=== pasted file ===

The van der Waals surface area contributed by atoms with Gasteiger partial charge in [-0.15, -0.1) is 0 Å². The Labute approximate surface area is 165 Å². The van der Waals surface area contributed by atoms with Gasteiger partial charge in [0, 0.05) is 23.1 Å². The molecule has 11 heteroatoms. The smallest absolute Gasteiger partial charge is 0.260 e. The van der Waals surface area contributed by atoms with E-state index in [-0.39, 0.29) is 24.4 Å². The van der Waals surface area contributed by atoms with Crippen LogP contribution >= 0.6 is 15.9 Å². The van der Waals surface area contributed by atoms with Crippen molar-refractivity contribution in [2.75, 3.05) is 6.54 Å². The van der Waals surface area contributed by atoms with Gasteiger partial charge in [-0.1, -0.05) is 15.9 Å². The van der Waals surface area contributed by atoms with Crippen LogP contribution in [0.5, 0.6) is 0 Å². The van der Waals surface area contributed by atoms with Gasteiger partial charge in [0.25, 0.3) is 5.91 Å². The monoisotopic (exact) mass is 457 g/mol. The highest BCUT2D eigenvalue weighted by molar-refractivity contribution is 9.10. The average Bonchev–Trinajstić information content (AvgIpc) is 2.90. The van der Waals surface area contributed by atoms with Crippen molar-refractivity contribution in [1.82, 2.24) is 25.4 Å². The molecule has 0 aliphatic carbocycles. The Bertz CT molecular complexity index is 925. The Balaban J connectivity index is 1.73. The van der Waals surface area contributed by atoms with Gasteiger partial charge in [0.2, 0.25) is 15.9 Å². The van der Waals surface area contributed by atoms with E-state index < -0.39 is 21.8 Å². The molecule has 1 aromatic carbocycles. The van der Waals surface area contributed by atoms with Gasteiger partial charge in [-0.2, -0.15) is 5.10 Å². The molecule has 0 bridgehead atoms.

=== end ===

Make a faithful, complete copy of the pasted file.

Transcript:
The van der Waals surface area contributed by atoms with Gasteiger partial charge in [-0.15, -0.1) is 0 Å². The Labute approximate surface area is 165 Å². The van der Waals surface area contributed by atoms with Gasteiger partial charge in [0, 0.05) is 23.1 Å². The molecule has 11 heteroatoms. The smallest absolute Gasteiger partial charge is 0.260 e. The van der Waals surface area contributed by atoms with E-state index in [-0.39, 0.29) is 24.4 Å². The van der Waals surface area contributed by atoms with Crippen LogP contribution >= 0.6 is 15.9 Å². The van der Waals surface area contributed by atoms with Crippen molar-refractivity contribution in [2.75, 3.05) is 6.54 Å². The van der Waals surface area contributed by atoms with Gasteiger partial charge in [-0.1, -0.05) is 15.9 Å². The van der Waals surface area contributed by atoms with Crippen LogP contribution in [0.5, 0.6) is 0 Å². The van der Waals surface area contributed by atoms with Gasteiger partial charge in [0.25, 0.3) is 5.91 Å². The monoisotopic (exact) mass is 457 g/mol. The highest BCUT2D eigenvalue weighted by molar-refractivity contribution is 9.10. The average Bonchev–Trinajstić information content (AvgIpc) is 2.90. The van der Waals surface area contributed by atoms with Crippen molar-refractivity contribution in [1.82, 2.24) is 25.4 Å². The molecule has 0 aliphatic carbocycles. The Bertz CT molecular complexity index is 925. The Balaban J connectivity index is 1.73. The van der Waals surface area contributed by atoms with Gasteiger partial charge in [0.2, 0.25) is 15.9 Å². The van der Waals surface area contributed by atoms with E-state index < -0.39 is 21.8 Å². The molecule has 1 aromatic carbocycles. The van der Waals surface area contributed by atoms with Gasteiger partial charge in [-0.2, -0.15) is 5.10 Å². The molecule has 0 bridgehead atoms.